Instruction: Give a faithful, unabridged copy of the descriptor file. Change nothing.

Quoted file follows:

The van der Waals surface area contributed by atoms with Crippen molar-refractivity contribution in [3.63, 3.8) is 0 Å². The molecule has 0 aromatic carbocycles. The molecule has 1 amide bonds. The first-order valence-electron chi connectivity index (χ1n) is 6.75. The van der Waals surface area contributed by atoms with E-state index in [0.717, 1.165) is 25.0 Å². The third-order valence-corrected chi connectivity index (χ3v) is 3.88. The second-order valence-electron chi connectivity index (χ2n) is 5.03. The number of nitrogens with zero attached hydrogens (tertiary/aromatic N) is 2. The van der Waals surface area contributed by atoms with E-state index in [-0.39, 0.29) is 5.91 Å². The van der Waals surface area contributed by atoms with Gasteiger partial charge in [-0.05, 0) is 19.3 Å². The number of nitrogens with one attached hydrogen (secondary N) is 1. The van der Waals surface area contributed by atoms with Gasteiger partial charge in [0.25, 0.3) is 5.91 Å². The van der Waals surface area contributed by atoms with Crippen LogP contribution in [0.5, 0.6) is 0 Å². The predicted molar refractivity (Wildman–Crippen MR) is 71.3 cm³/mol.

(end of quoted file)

The van der Waals surface area contributed by atoms with Crippen molar-refractivity contribution in [3.63, 3.8) is 0 Å². The molecule has 0 aromatic carbocycles. The molecule has 1 amide bonds. The first-order valence-electron chi connectivity index (χ1n) is 6.75. The van der Waals surface area contributed by atoms with E-state index in [0.717, 1.165) is 25.0 Å². The third-order valence-corrected chi connectivity index (χ3v) is 3.88. The second-order valence-electron chi connectivity index (χ2n) is 5.03. The number of nitrogens with zero attached hydrogens (tertiary/aromatic N) is 2. The van der Waals surface area contributed by atoms with E-state index in [-0.39, 0.29) is 5.91 Å². The van der Waals surface area contributed by atoms with Gasteiger partial charge in [-0.05, 0) is 19.3 Å². The number of nitrogens with one attached hydrogen (secondary N) is 1. The van der Waals surface area contributed by atoms with Gasteiger partial charge in [0.25, 0.3) is 5.91 Å². The van der Waals surface area contributed by atoms with Crippen LogP contribution in [0.5, 0.6) is 0 Å². The predicted molar refractivity (Wildman–Crippen MR) is 71.3 cm³/mol.